some stuff about languages and web dev. Re: OT: Silverlight -Comments?
andre at andregarzia.com
Thu Jul 19 13:19:26 CDT 2007
yes, you're right. The stateless nature of the web been one of the most
annoying thing for all the web developers. While our running stacks know
"where they are", web applications usually are only alive during the web
request (the case of CGI).
Persistence can be achieved thru sessions, using cookies or url tags, this
is not a solution but a workaround the stateless nature of the web.
Good web application libraries should take that into account. For example,
since all web responses may pass thru the library, it can simply append
session id parameter to the urls in the response, this way you can keep some
kind of persistence.
I have a little library called EasySessions (
http://www.andregarzia.com/EasyCGI ) that has only two functions, one saves
an array and return a unique id for this saved information, the other picks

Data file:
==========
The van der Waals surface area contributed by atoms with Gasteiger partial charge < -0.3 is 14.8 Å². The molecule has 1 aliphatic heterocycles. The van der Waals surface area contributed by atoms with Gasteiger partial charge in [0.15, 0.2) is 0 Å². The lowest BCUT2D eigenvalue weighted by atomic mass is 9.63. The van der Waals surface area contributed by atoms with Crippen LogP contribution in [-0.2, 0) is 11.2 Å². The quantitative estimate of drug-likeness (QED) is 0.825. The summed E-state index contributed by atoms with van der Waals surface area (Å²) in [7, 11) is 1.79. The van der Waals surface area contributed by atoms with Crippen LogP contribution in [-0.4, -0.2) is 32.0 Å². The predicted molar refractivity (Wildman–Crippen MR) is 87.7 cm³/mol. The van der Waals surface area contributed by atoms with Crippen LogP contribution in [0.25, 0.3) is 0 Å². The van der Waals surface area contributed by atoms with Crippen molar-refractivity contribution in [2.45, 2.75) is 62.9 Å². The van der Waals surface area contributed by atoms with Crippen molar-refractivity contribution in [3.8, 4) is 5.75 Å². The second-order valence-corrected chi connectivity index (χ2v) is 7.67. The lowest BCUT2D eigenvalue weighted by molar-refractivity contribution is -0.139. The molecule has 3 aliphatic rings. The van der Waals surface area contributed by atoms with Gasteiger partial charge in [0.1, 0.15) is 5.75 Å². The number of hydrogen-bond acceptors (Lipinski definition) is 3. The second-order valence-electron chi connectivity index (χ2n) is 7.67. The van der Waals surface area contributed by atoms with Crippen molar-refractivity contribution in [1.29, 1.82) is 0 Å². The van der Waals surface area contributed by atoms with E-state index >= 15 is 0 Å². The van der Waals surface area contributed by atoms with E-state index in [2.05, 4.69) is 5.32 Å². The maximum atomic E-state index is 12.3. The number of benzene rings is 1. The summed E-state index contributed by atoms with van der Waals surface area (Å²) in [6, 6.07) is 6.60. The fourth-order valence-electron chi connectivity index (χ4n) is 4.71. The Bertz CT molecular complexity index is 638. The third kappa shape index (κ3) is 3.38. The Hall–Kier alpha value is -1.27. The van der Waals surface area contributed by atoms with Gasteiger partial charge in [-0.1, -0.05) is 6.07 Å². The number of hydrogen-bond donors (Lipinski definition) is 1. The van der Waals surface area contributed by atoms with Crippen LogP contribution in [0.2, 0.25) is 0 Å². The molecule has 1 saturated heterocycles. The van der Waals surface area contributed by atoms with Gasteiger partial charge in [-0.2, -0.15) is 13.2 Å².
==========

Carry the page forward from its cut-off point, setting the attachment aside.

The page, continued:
this unique id and returns the original array data. I use this library to
transfer state from a CGI to the other, for example in a e-commerce solution
where you have a payment information data entry page, then a confirmation
page, then a transaction page. The data is moved forward by the use of
EasySessions and unique id. For the CGI, my data array is always present and
actual, it's better than using cookies for the sensitive data does not touch
so in the end, although the web is stateless, this three web pages share
common data as if they were a single application. It's the best I can do so
On 7/19/07, Mark Wieder <mwieder at ahsoftware.net> wrote:
> > - The Web is your Friend -
> > Don't keep reinventing the wheel every time. The HTTP protocol is very
> > flexible and allows to easily transfer pieces of data and metadata with
> > ease. Even Second Life uses HTTP to transfer objects around. Use and
> > embrace
> > web standards as integral parts of your engine.
> Not to detract from the rest of this wonderful post, keep in mind that
> is stateless. That doesn't necessarily mean that it's useless for
> transferring data, just that it was designed to throw small data packets
> around without regard to persistence or reliability. If those are
> to you then you have to design them into your package.
> Mark Wieder
> mwieder at ahsoftware.net
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